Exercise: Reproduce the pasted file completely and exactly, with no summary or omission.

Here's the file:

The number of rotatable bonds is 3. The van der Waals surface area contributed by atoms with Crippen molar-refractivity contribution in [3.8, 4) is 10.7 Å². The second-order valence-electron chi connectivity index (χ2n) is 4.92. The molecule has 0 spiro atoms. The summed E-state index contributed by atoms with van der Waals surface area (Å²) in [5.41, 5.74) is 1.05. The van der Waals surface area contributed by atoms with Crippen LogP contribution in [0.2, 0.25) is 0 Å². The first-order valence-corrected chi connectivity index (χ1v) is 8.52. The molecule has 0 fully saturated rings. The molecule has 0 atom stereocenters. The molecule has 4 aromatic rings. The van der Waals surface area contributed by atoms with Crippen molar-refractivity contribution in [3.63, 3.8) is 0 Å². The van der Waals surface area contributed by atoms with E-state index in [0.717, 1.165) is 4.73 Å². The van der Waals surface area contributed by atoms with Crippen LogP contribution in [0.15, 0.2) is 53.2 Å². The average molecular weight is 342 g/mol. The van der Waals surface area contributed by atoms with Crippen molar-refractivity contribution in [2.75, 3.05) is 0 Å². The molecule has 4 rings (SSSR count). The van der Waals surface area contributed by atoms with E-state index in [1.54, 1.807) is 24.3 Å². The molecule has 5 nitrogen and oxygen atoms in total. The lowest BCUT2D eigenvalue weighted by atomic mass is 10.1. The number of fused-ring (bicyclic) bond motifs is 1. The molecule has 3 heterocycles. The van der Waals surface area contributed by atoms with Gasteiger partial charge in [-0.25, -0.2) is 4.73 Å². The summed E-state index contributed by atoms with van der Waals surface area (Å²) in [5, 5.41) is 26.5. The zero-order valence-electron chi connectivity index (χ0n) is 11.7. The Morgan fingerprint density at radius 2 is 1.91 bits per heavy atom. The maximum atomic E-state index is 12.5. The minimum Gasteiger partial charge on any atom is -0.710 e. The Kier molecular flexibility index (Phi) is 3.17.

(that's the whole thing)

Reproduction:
The number of rotatable bonds is 3. The van der Waals surface area contributed by atoms with Crippen molar-refractivity contribution in [3.8, 4) is 10.7 Å². The second-order valence-electron chi connectivity index (χ2n) is 4.92. The molecule has 0 spiro atoms. The summed E-state index contributed by atoms with van der Waals surface area (Å²) in [5.41, 5.74) is 1.05. The van der Waals surface area contributed by atoms with Crippen LogP contribution in [0.2, 0.25) is 0 Å². The first-order valence-corrected chi connectivity index (χ1v) is 8.52. The molecule has 0 fully saturated rings. The molecule has 0 atom stereocenters. The molecule has 4 aromatic rings. The van der Waals surface area contributed by atoms with Crippen molar-refractivity contribution in [3.63, 3.8) is 0 Å². The van der Waals surface area contributed by atoms with E-state index in [0.717, 1.165) is 4.73 Å². The van der Waals surface area contributed by atoms with Crippen LogP contribution in [0.15, 0.2) is 53.2 Å². The average molecular weight is 342 g/mol. The van der Waals surface area contributed by atoms with Crippen molar-refractivity contribution in [2.75, 3.05) is 0 Å². The molecule has 4 rings (SSSR count). The van der Waals surface area contributed by atoms with E-state index in [1.54, 1.807) is 24.3 Å². The molecule has 5 nitrogen and oxygen atoms in total. The lowest BCUT2D eigenvalue weighted by atomic mass is 10.1. The number of fused-ring (bicyclic) bond motifs is 1. The molecule has 3 heterocycles. The van der Waals surface area contributed by atoms with Gasteiger partial charge in [-0.25, -0.2) is 4.73 Å². The summed E-state index contributed by atoms with van der Waals surface area (Å²) in [5, 5.41) is 26.5. The zero-order valence-electron chi connectivity index (χ0n) is 11.7. The Morgan fingerprint density at radius 2 is 1.91 bits per heavy atom. The maximum atomic E-state index is 12.5. The minimum Gasteiger partial charge on any atom is -0.710 e. The Kier molecular flexibility index (Phi) is 3.17.